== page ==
• The job has been done quickly and efficiently without delay;
  • The Tasker was on time and was professional and courteous ;
  • Around the holiday time;
  • If the Tasker has come out in bad weather or during unsociable hours.

On the other hand, you might want to hold back your tip or reduce it if:

  • The Tasker has damaged your furniture or done a poor job (i.e. failed to construct in accordance with instructions, missed screws, put pieces in the wrong place, etc…);
  • Your house or workplace made available to the Tasker has been left in a mess or has been damaged;
  • If the Tasker was unprofessional, rude, or inefficient.


While there are no hard and fast rules when it comes to tipping Ikea assemblers, we think it is justified given their lower-than-average wage and that Taskers are self-employed and aren’t guaranteed a steady flow of incoming work. Indeed this is the conclusion we reached when we looked at the question more generally (see our article Do You Tip Furniture Assemblers).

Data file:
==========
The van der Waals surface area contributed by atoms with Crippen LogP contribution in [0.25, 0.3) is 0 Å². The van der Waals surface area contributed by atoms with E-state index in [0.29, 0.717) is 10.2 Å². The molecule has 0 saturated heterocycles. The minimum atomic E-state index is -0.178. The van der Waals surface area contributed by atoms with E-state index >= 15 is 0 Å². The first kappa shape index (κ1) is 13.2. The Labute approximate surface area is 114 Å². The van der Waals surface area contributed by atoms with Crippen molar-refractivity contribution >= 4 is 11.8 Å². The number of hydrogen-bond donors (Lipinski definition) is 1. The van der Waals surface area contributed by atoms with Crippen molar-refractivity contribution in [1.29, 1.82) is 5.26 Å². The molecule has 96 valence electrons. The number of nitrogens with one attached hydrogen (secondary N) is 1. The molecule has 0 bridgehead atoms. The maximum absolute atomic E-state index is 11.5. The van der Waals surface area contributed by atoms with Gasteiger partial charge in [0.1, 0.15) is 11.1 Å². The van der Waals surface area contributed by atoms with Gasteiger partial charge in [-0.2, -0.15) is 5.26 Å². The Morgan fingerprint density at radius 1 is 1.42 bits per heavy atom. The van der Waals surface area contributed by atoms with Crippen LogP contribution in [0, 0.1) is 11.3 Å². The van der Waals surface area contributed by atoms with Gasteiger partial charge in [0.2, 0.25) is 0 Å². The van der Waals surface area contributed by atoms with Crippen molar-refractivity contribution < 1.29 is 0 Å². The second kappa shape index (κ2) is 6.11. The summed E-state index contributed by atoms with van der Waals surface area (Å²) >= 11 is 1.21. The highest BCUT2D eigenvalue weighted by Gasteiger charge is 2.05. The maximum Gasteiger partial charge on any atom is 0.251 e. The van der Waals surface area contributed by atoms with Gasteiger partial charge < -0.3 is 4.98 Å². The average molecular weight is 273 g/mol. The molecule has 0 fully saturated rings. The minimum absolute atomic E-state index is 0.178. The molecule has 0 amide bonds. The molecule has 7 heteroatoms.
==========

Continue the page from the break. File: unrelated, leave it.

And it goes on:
The average cost of an Ikea assembly is around $90 – $110 according to our research which is fairly typical as assembly costs go.

On that basis, we’d recommend tipping $10 – $20 depending on the complexity of the job.

Everyone hates constructing flat-packed furniture and that’s presumably why people opted for assembly in the first place. On that basis alone, we think a tip is generally warranted.

Clearly, there will be times when a tip should be withheld but also times when the service is that good that it should be increased.

We’ll leave that to your good judgment.

About the author

Oliver graduated from law school in 2008 and has practiced exclusively in the field of civil litigation for the last 10 years. He has a wealth of experience and expertise in litigation involving large financial losses and a special interest in consumer law. He has achieved numerous 7 figure settlements and has been involved in multi-billion dollar class-action consumer lawsuits against companies such as the Volkswagen Group. Away from the law, he is a consumer information and personal finance writer, having been featured in key publications such as Yahoo Finance, GO Banking Rates, NewsBreak, MEL Magazine, and many more.

-Chief Editor and Founder